Welcome to the .NET Foundation update for March & April. Every other month, we’ll give you a quick overview of the .NET open source landscape and what the .NET Foundation is up to, including top project news, events, community links and more.
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.NET Foundation “State of .NET” survey results
We launched a “State of .NET” survey in November that closed on March 31, 2021. Thank you to all who participated. Your feedback is very important to the .NET Foundation. This was the first survey ever done by the .NET Foundation to the .NET developer community and we will continue to do them every year going forward. The survey was conducted via SurveyMonkey. We collected 4,509 responses, analyzed all the results, read all the comments, and wrote about our findings. You can view the reports and our insights here and download the anonymous raw data here.
Those who entered to win a $250 gift certificate to the .NET Foundation Store will be notified via email if you are a winner. Thank you again for participating.
.NET Foundation Project Updates
Each month Project Spotlight shines a light on an interesting open source project and its maintainers.
In March, .NET Foundation Marketing Committee member, Isaac Levin, spoke with Maintainer of the Orleans project, Reuben Bond, to talk about the work Microsoft is doing in the Microservices space with .NET.
Orleans is a framework for building stateful, cloud applications. Orleans applications are composed of Cloud Native Objects which allow developers to write applications which scale from a single machine to a large cluster without modifying code. Orleans efficiently distributes these objects as your application scales and handles the complexities of distributed systems so that developers can focus on application logic. Orleans powers many services in Microsoft, including Azure PlayFab, Azure ML, Dynamics 365 Fraud Protection, and backends for some of the largest Xbox games.
In April, Isaac spoke with Maintainer of the Roslyn Compiler project, Jared Parsons, and gave a little insight into how Microsoft thinks about building compilers and other language tools.
Roslyn is the C# and Visual Basic compiler and IDE experience project. It contains the source code for all of your C# and VB experiences all the way from the core compilers, Intellisense, syntax highlighting, and edit and continue logic. Anything you want to know about how your development environment works for .NET you can see in action in this repository.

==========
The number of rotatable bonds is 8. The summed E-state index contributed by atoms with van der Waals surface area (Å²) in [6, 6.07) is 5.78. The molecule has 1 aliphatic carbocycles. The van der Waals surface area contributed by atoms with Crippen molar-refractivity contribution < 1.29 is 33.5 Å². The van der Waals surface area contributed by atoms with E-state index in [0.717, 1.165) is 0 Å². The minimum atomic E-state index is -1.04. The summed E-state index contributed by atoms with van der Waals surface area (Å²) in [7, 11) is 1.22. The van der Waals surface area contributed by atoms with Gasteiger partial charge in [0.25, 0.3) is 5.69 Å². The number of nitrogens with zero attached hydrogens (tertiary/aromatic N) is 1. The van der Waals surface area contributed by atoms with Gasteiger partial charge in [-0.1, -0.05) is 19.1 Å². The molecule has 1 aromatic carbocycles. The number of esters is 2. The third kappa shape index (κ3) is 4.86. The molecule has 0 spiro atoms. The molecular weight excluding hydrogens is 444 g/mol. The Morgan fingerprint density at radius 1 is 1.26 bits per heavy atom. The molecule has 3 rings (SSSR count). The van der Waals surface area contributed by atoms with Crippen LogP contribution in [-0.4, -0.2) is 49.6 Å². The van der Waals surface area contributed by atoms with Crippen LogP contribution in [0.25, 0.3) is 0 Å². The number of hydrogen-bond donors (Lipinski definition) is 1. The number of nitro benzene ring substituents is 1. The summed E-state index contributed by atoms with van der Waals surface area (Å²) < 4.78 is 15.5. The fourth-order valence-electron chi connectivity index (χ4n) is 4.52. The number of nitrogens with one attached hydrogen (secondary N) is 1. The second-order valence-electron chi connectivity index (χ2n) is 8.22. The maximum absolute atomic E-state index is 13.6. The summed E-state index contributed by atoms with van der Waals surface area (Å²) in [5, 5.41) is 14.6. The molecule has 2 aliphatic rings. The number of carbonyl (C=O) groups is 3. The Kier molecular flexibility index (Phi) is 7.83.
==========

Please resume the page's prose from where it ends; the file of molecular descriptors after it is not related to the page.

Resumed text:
The .NET Foundation would like to welcome the following new projects!
Stride Game Engine
Stride is an open-source C# game engine for realistic rendering and VR. The engine is highly modular and aims at giving game makers more flexibility in their development. Stride comes with an editor that allows you to create and manage the content of your games or applications visually and intuitively.
This project produces the standard C# language specification. The ECMA committee standardizes the formal specification of the C# language
Ant Design Blazor
Ant Design Blazor is a set of enterprise-class UI components based on Ant Design and Blazor.
Finbuckle.MultiTenant is a open source multitenancy library for .NET. It provides for tenant resolution, per-tenant app behavior, and per-tenant data isolation.
Silk.NET is a high-performance, low-level wrapper over many native libraries that forms a one-stop-shop for .NET graphics and compute workloads, such as custom game/game engine development. Aiming to be the one library you need for multimedia, graphics, and compute applications.
Since releasing version 2.0 in coordination with the .NET 5 launch event at .NET Conf in November 2020, the exciting new modular application framework for Blazor has continued to mature and gain momentum. This release includes a variety of performance and user experience improvements for both users and developers. A total of 101 pull requests were merged from 9 different contributors, pushing the total number of project commits all-time over 1600. The 2.0.1 release is available for download on
.NET Foundation Committee Updates
Marketing Committee Update
The Marketing committee is working towards a new web presence, including a new design and content updates to make it easier for visitors to navigate and find value as well as to make it easier for volunteers to contribute. We hope to start the project in May and complete it by the end of June.